A lot was expected of West Indies in the one-day series against England even though they floundered in the Tests. After all, they drew the one-dayers 2-2 against Australia. Sadly, they have only managed to disappoint. After losing the opening ODI easily, they succumbed at the Kennington Oval in London as well without any resistance. The mood at the stadium was sombre following the sudden death of talented Surrey player Tom Maynard. West Indies, ideally, were to play a part in paying a tribute to the departed soul by coming up with an inspired performance. It wasn’t to be though.
There were two key factors behind Windies’ unsuccessful stint, Firstly, they couldn’t get enough runs on the board despite half-centuries from Chris Gayle and Dwayne Bravo and a good knock from Kieron Pollard towards the end of the innings. The problem for West Indies was that they never managed to get any momentum into the innings for a consistent period. Gayle began slowly and accelerated with a plethora of sixes. However, his opening partner Lendl Simmons had a massive struggle, as a result of which the Windies innings never got going. Simmons played a strange knock, and consumed 50 deliveries for his 12, which accounted for a Test match-ish strike rate of 24.
It didn’t help that Gayle fell immediately after passing his half-century. Considering Simmons’ struggles, it was imperative that the left-hander carried on, but Alastair Cook’s smart move of bringing in Graeme Swann paid rich dividends, as the latter trapped Gayle in front of the stumps. After losing a few more wickets quickly, West Indies did consolidate thanks to a strong counter-attacking partnership by the Bravo-Pollard duo. However, they failed to provide the finished touches to the innings, which meant that the visitors ended with a below-par total. Had Bravo or Pollard stayed around, the Windies could have crossed 250, but ended up way below that target, struggling in the last five overs.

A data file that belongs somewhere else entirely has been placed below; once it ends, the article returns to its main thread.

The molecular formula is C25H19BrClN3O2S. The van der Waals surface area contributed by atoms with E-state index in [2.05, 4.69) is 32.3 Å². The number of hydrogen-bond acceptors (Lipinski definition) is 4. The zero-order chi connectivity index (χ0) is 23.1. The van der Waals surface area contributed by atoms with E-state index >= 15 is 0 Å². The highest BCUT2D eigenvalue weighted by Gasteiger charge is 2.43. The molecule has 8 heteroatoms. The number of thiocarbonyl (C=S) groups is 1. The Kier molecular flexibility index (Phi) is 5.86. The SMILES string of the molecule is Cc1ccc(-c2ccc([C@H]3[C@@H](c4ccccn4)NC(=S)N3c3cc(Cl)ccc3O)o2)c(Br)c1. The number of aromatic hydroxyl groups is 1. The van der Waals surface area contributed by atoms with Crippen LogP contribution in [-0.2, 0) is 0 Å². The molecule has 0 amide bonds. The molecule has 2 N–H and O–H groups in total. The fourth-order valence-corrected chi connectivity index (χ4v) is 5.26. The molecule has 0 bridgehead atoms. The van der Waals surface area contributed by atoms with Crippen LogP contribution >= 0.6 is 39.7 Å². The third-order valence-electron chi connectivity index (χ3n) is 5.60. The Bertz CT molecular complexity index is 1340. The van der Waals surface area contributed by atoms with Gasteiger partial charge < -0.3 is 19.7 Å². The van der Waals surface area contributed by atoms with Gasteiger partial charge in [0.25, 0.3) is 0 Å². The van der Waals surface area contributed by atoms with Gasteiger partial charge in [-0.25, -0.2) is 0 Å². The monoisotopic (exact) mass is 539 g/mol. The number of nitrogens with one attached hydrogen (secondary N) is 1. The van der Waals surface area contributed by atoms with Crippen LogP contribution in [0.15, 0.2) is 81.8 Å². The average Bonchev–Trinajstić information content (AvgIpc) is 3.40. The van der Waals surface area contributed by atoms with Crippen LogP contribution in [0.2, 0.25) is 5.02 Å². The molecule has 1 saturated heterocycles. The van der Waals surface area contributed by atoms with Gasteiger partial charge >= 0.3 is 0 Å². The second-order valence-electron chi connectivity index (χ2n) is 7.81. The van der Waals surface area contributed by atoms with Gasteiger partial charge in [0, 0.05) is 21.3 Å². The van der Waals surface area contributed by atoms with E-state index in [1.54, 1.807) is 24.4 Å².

The second reason why West Indies failed to make an impact was due to the lack of penetration in the bowling department, in particular the ineffectiveness of Sunil Narine. The mystery spinner was expected to make a huge difference to the team’s fortunes, especially against England who are poor players of spin. However, full credit to the Englishmen for the confident manner in which they have tackled him. Apart from Narine’s failure to strike, the rest also did not make a significant contribution. Tino Best was all over the place while Ravi Rampaul was economical at best.
It was hoped that the addition of Gayle and Narine would make a definite impact. Alas, it has been the same old story, reiterating the obvious – that cricket is, at the end of the day, a team game.
--By A Cricket Analyst